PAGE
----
There is a total lack of shame when the puissant political opportunists who superintend our lives claim credit for every minuscule strand of progress, appropriate credit for everything but the ugly. Soon and very soon they will claim credit for the rising and the setting of the sun except that such foolhardiness will attract the wrath of the Creator and He will strike them with the ferocity they deserve.
There is a pervasive cry across the land. Vehicles are bushwhacked, travellers marched into the bush and molested, milked, and ransomed for money; farmers are killed in their farms and their crops destroyed; whole villages are attacked, inhabitants were driven out and their homes taken over by ferocious looking marauders; our forests have become homes to some gangsters doing maximum damage to their host environments and, oftentimes, to unfortunate travellers; in fact, there was a report of a particularly bizarre incident on Benin-Auchi Road where the bandits staged a terrible accident and with impish bravado went from vehicle to vehicle picking choice victims in the chaotic traffic buildup.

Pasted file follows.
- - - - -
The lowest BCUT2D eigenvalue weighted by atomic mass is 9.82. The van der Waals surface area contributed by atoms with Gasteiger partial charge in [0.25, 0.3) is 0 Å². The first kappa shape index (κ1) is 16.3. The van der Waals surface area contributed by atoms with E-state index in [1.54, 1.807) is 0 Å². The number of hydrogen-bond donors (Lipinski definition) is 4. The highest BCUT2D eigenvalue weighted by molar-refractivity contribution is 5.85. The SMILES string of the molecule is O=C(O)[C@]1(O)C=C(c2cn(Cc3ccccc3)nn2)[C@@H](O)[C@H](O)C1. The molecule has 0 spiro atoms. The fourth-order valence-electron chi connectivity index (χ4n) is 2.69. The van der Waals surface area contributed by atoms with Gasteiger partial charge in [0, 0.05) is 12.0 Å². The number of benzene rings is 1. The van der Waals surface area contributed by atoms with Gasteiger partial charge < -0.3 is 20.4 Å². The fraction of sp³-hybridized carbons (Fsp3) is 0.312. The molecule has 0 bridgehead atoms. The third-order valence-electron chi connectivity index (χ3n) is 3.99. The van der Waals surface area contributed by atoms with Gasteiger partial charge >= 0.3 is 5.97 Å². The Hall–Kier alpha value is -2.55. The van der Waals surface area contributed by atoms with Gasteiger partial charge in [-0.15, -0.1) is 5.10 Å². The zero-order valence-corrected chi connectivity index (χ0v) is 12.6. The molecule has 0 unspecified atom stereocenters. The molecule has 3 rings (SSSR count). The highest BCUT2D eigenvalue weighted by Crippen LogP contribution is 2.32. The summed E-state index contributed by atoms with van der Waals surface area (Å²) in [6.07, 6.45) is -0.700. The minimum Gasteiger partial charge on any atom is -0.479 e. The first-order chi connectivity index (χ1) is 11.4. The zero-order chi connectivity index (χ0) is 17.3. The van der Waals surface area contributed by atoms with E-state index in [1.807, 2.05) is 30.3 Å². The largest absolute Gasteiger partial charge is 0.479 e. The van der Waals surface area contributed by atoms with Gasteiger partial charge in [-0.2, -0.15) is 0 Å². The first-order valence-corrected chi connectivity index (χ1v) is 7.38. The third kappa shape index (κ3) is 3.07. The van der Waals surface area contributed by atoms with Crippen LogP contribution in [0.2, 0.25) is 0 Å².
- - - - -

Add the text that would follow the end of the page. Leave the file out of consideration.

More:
This is not a Nollywood movie. This is reality. In all this, not much is heard from the central government that controls the security arms. Not much of a stir. But government acts speedily when these people of a particular tribal variant, are asked to leave by the natives if they cannot operate according to the laws of the land. Pray, what do you call a man, native or alien, who wields a sophisticated weapon in your bush or highway, yet does not belong to any of the security arms!
The foregoing troubles my mind always. Of course, if you have experienced it, like I did in 2016, if you have been in their midst with about 12 people directing their guns at you while some fired in the air just to let you know that movie time is over. If only God who you couldn’t even see at the moment guaranteed your escape, then you have every reason to be angry at a government with exaggerated claim to performance.